There’s a point when we grow up, leave childhood, and find ourselves wandering in the desert. We open our eyes and look around. We really see this big world for the first time. It’s full of beauty and goodness, but also ugliness and danger. Some people may be shocked when they first realize their companions in this wandering are capable of the greatest generosity and love, but also the most horrific selfishness and cruelty. Humanity is a living, breathing contradiction. As we grow up and mature, we realize this near schizophrenic capacity for tremendous good and terrible evil is also in our own heart.
We find ourselves dropped in the middle of this mess, trying to make our way, but we don’t start from zero. By the time we become conscious of this wandering in the desert, we already have a history, a family, somewhat of a direction that life is already taking. By the time we become responsible for our own life, so much of it has been decided for us already: where we live, where we went to school, who our friends were, good and bad experiences that marked our personality. And a lot of it isn’t fair! We didn’t get to decide how the deck of cards would be stacked, but now we find ourselves in a game we didn’t ask to join, being forced to play the hand we’re dealt. Our life, our talents, our personality are all given to us as a challenge, as if to say: “here, make something out of this.”
Paths in the Wilderness
And still, life opens up before us with an almost limitless amount of paths to choose from. Every step we take, every decision, moves us forward. But it also begins to limit the options we have available. Find a job, earn a degree, get married, buy a house, have kids… each of these big life moments (and even the small ones) move us forward and reduce our ability to choose. Every decision FOR something is a decision AGAINST something else. Marrying one person means not marrying everyone else. Moving to a new city means leaving and giving up so much of what we already have.
A fear of renouncing some of the limitless possibilities of life may paralyze us, so we never end up freely, consciously committing to a way forward. New paths and adventures open up, but we throw them away—not because we don’t feel it’s the right path for us to take, but because we are afraid to renounce what we already have or some of our future possibilities.
But the one inevitability of life is that it does move forward. There is no stopping the cold, cruel march of time. What seems like postponing or refusing to make decisions in order to keep us as free as possible, is actually one of the greatest threats to our freedom. This choice not to decide is still a decision. It is a choice that’s disguised as prudence or simply “not yet.” We opt to continue walking on our current path, even though we may know we were made for something better, or even hate the path we’re on. It’s the one we know, and staying there gives a sense of security.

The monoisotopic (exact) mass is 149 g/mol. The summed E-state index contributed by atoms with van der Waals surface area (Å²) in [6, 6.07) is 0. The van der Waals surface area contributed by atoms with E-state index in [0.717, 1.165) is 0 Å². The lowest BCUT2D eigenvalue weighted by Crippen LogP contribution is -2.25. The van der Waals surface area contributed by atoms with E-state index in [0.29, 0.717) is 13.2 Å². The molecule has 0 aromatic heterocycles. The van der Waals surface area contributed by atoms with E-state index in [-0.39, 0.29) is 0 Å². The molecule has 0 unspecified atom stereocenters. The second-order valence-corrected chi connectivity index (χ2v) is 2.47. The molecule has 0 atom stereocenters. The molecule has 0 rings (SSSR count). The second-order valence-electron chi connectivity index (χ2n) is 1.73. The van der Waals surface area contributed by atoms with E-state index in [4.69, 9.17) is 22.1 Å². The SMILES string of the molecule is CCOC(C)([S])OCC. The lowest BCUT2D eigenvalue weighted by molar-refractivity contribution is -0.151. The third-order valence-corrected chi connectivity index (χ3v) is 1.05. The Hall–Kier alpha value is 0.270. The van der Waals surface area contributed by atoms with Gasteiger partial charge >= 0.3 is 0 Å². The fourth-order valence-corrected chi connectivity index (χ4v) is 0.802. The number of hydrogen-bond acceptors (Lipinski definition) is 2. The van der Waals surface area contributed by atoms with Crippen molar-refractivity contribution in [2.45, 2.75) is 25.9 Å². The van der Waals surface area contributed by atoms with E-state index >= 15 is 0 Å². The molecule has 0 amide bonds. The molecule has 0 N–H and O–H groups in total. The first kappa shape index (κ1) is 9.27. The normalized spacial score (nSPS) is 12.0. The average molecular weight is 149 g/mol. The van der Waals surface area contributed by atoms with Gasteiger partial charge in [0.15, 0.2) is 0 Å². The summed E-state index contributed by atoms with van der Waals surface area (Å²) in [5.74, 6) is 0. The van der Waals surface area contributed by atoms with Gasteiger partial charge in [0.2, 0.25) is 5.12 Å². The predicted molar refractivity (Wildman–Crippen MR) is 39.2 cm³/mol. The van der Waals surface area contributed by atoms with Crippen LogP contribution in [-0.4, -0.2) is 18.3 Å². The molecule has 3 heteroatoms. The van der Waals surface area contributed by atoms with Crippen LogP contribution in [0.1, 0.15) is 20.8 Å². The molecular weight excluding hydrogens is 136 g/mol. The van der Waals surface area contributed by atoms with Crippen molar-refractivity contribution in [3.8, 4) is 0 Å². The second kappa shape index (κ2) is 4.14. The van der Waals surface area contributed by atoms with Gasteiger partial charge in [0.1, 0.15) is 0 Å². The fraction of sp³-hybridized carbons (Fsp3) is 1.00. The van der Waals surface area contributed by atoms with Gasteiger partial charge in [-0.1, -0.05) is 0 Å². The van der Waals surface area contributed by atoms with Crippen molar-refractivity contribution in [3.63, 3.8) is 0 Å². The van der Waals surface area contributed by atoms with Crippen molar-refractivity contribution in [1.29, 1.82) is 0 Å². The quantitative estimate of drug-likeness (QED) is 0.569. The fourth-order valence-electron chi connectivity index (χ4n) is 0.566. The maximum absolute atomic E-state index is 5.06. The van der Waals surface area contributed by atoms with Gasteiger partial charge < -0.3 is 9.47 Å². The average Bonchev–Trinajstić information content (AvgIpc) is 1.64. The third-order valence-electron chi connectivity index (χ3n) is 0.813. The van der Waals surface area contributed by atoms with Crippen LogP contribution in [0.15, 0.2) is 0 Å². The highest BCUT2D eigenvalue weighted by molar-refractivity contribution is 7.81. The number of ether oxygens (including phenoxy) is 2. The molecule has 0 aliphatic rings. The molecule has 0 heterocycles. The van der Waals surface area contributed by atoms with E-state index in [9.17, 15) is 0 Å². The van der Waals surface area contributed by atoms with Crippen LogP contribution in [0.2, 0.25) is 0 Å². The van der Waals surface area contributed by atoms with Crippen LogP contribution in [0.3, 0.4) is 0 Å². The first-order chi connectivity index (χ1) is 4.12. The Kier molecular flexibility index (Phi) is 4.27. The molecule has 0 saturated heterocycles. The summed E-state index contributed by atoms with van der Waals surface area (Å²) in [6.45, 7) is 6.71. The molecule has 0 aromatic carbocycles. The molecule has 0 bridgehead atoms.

But it’s not change for its own sake that should be the goal, and the problem isn’t necessarily the place we spontaneously find ourselves. It’s that we haven’t intentionally decided to be there. So many people find themselves in this situation, and just keep on walking forward. They never fully decide to live the path they are on, nor do they decide to take a different direction.
Instead of being the masters of their life, they just passively react to whatever is thrown at them. There’s no real thought or plan for anything other than accepting the random circumstances of life. Chance becomes their master. Sure, they may make a life for themselves, checking off all the boxes—family, house, job, financial security—but they have never fully accepted the work of directing their lives. Of course, truly taking on that responsibility for our life can be terrifying, because then we have no one to blame for our misery and bad decisions.
A Risky Enterprise
For those who do fully accept the challenge of life, it can become a tremendous adventure. Decisively embracing the direction our life takes is a risky enterprise! There’s no other adventure sport so challenging as living life intentionally. Of course, that’s nearly impossible if we don’t clearly know our final destination. How can we determine if a left turn is best right now without knowing where we are eventually trying to go?
It’s easy to just “say” the final destination is heaven. But saying it isn’t enough; each person has to individually come to accept it as the practical orientation of the project that is their life. First, we have to first see that it’s true—perhaps in an academic or intellectual way—but then we have to bring our heart to believe. If the heart doesn’t believe it, then our concrete decisions won’t really be directed toward that end.
Even more mysterious is the fact that God Himself cares what we do with our lives and seems to have an opinion about that! The key to everything is to discover who we are and what we were made for. Once we realize the person we are matters, the decisions we make matter, and the final destination matters, then everything about life changes, because embracing that responsibility is the necessary first step to holiness.